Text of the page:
The Right Place to Trim
The biggest pruning mistakes we see are branches cut in the wrong place. Most amateurs tend to leave too much of a stub when they remove a branch. The problem is, once this stub dies off, it creates a perfect entry point for insects and disease pathogens.
Trees don’t regenerate tissue the same way humans do. While our skin acts to replace itself, trees grow new tissue around their wounds in a process known as compartmentalization. If a tree can compartmentalize an old pruning wound, it has a much better chance of survival. Also, efforts should be made not to create wounds on tree trunks with lawn mowers and other machinery. Destructive fungi are opportunists!
Trees have a natural defense system built into the swollen area known as the collar, where the branch meets the trunk. It is important to make a flush cut close to the trunk without removing the collar. The proper cut is made just beyond the collar, not leaving a stub, but leaving the swollen area intact.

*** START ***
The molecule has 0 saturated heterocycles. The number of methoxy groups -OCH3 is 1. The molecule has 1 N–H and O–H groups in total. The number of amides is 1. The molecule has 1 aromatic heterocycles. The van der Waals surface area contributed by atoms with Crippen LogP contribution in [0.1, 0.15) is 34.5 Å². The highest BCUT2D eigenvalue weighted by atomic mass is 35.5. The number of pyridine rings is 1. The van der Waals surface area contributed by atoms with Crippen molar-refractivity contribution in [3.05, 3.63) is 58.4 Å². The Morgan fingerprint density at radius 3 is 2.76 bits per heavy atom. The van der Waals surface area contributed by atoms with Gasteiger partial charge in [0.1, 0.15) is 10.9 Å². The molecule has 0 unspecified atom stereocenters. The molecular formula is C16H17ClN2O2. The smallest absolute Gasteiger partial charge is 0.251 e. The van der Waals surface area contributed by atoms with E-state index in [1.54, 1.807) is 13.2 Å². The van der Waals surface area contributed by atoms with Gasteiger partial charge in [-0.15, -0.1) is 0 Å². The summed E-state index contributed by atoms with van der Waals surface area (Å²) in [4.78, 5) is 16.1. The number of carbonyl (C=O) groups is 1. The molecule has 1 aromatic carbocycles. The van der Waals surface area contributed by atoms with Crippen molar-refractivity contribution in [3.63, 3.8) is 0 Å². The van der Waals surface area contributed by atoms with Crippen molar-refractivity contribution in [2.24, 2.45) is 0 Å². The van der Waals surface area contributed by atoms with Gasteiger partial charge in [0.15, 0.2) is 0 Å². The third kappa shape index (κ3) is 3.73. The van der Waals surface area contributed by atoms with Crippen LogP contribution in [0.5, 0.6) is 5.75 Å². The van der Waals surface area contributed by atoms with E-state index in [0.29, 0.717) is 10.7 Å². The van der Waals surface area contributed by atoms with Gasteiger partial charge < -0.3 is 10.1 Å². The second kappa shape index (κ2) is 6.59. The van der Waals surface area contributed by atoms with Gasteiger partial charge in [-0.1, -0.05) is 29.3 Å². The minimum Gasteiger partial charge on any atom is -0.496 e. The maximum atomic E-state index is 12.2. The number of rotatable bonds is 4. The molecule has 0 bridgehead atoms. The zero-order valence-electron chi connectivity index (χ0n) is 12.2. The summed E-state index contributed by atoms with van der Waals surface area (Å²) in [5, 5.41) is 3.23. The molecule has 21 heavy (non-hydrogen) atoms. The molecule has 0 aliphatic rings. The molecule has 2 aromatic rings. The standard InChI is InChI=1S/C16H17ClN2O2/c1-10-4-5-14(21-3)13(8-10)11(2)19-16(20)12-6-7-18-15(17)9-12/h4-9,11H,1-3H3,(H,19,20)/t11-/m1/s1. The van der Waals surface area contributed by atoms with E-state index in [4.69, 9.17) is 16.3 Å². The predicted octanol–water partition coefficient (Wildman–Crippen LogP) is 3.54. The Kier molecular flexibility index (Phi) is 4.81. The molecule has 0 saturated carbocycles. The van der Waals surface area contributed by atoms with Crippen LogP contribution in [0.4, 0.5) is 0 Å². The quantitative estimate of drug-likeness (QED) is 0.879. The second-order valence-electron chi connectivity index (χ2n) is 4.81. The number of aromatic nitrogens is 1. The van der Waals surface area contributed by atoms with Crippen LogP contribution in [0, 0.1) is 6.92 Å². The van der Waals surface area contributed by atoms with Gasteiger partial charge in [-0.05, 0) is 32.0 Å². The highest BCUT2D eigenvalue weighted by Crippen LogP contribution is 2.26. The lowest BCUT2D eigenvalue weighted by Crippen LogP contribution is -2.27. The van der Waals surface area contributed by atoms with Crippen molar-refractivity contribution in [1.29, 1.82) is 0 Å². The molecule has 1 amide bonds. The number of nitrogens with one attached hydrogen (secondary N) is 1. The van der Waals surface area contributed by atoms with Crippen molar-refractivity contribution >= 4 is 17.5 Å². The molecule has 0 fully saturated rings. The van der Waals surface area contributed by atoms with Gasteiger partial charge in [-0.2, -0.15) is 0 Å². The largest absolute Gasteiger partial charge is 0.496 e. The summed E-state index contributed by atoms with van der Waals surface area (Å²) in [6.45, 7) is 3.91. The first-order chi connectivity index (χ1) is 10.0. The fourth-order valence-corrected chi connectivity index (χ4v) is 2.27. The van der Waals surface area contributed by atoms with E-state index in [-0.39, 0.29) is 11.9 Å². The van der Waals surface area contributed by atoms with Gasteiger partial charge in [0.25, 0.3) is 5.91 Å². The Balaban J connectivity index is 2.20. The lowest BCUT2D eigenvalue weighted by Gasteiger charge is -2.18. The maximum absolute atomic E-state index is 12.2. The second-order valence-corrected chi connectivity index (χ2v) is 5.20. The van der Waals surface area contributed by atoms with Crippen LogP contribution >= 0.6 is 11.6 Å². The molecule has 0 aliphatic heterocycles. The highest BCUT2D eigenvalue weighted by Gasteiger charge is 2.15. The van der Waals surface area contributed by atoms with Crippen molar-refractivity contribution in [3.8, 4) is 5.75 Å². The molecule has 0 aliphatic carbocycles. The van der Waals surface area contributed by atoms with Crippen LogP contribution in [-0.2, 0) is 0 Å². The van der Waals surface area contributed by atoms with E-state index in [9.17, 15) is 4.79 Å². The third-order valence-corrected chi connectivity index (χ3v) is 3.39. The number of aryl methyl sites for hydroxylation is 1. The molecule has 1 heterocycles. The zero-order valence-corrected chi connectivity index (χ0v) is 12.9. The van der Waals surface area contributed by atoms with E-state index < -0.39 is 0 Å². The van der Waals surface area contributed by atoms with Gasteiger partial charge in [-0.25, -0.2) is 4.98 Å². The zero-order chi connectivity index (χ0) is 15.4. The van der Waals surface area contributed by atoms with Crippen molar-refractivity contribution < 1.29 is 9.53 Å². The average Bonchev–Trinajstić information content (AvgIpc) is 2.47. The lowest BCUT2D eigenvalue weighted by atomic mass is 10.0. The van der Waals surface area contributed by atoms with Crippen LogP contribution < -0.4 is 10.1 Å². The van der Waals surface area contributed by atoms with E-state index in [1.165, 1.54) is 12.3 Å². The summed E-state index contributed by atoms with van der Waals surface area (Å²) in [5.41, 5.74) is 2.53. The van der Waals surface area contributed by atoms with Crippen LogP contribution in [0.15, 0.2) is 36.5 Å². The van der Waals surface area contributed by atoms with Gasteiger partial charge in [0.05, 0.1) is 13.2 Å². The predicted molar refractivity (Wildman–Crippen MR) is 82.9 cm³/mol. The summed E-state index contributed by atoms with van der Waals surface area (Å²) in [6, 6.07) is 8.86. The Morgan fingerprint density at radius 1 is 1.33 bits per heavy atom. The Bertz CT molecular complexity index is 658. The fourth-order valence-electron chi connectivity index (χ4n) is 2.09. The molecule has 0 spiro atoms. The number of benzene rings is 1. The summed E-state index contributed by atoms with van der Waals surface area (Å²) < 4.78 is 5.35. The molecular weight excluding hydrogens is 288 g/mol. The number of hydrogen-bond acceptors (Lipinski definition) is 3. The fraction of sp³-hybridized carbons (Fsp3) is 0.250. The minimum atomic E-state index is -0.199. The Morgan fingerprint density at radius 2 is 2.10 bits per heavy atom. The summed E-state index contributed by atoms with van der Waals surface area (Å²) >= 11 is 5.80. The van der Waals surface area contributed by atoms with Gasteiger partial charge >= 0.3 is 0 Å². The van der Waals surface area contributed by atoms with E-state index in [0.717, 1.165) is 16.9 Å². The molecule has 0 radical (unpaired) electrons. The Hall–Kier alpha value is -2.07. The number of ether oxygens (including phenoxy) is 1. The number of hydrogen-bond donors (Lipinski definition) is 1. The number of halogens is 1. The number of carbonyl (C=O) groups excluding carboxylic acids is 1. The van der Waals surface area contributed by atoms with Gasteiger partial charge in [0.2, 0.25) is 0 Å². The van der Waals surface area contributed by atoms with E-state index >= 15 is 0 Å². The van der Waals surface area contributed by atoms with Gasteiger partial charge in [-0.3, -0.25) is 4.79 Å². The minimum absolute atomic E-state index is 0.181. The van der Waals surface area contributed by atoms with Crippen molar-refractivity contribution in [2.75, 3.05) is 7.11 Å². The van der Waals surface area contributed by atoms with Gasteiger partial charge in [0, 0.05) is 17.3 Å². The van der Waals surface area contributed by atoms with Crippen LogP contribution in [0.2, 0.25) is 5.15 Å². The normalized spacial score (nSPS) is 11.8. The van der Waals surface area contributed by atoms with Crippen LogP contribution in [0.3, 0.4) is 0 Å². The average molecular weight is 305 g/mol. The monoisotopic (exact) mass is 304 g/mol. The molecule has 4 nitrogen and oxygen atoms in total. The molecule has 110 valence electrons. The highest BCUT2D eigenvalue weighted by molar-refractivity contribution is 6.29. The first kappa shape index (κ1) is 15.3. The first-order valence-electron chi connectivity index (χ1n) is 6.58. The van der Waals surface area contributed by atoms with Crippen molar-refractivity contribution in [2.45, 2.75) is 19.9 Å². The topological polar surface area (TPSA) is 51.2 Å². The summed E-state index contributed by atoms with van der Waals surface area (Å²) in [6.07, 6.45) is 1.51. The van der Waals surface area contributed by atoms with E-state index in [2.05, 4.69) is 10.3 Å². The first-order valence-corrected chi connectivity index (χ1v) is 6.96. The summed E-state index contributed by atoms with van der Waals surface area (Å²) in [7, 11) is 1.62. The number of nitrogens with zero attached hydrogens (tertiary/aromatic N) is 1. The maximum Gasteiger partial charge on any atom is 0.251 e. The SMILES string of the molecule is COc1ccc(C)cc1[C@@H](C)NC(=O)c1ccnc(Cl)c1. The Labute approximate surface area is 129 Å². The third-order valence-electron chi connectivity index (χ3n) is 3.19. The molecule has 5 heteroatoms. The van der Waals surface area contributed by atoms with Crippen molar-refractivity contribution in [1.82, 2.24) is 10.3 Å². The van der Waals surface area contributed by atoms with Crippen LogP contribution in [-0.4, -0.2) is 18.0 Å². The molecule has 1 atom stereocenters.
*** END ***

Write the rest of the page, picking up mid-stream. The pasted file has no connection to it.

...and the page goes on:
DON'T leave a stub, but DO leave the collar at the base of a branch, since a tree has natural defenses there. Always make clean cuts.
The first step in removing a branch is getting the weight off: